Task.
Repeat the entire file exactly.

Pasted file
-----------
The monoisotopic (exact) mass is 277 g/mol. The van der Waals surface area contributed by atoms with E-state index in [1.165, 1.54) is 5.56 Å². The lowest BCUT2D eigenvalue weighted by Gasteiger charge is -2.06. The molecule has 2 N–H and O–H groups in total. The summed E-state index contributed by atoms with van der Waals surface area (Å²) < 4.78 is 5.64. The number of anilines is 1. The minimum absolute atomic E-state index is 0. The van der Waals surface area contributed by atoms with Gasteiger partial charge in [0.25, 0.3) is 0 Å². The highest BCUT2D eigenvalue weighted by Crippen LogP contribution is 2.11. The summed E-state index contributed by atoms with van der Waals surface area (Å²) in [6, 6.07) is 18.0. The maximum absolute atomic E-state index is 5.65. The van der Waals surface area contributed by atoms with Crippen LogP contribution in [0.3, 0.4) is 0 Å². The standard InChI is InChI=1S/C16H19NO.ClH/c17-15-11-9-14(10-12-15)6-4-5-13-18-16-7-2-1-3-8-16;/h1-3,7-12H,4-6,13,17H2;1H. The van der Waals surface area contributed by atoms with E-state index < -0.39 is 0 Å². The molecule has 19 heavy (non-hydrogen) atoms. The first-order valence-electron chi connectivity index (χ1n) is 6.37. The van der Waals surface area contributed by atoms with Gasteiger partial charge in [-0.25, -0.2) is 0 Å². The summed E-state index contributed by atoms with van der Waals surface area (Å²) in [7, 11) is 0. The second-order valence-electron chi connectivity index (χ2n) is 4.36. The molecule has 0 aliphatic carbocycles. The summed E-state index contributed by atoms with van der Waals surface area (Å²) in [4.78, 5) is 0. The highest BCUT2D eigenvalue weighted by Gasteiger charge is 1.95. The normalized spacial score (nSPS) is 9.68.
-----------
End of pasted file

The monoisotopic (exact) mass is 277 g/mol. The van der Waals surface area contributed by atoms with E-state index in [1.165, 1.54) is 5.56 Å². The lowest BCUT2D eigenvalue weighted by Gasteiger charge is -2.06. The molecule has 2 N–H and O–H groups in total. The summed E-state index contributed by atoms with van der Waals surface area (Å²) < 4.78 is 5.64. The number of anilines is 1. The minimum absolute atomic E-state index is 0. The van der Waals surface area contributed by atoms with Gasteiger partial charge in [0.25, 0.3) is 0 Å². The highest BCUT2D eigenvalue weighted by Crippen LogP contribution is 2.11. The summed E-state index contributed by atoms with van der Waals surface area (Å²) in [6, 6.07) is 18.0. The maximum absolute atomic E-state index is 5.65. The van der Waals surface area contributed by atoms with Crippen LogP contribution in [0.3, 0.4) is 0 Å². The standard InChI is InChI=1S/C16H19NO.ClH/c17-15-11-9-14(10-12-15)6-4-5-13-18-16-7-2-1-3-8-16;/h1-3,7-12H,4-6,13,17H2;1H. The van der Waals surface area contributed by atoms with E-state index < -0.39 is 0 Å². The molecule has 19 heavy (non-hydrogen) atoms. The first-order valence-electron chi connectivity index (χ1n) is 6.37. The van der Waals surface area contributed by atoms with Gasteiger partial charge in [-0.25, -0.2) is 0 Å². The summed E-state index contributed by atoms with van der Waals surface area (Å²) in [7, 11) is 0. The second-order valence-electron chi connectivity index (χ2n) is 4.36. The molecule has 0 aliphatic carbocycles. The summed E-state index contributed by atoms with van der Waals surface area (Å²) in [4.78, 5) is 0. The highest BCUT2D eigenvalue weighted by Gasteiger charge is 1.95. The normalized spacial score (nSPS) is 9.68.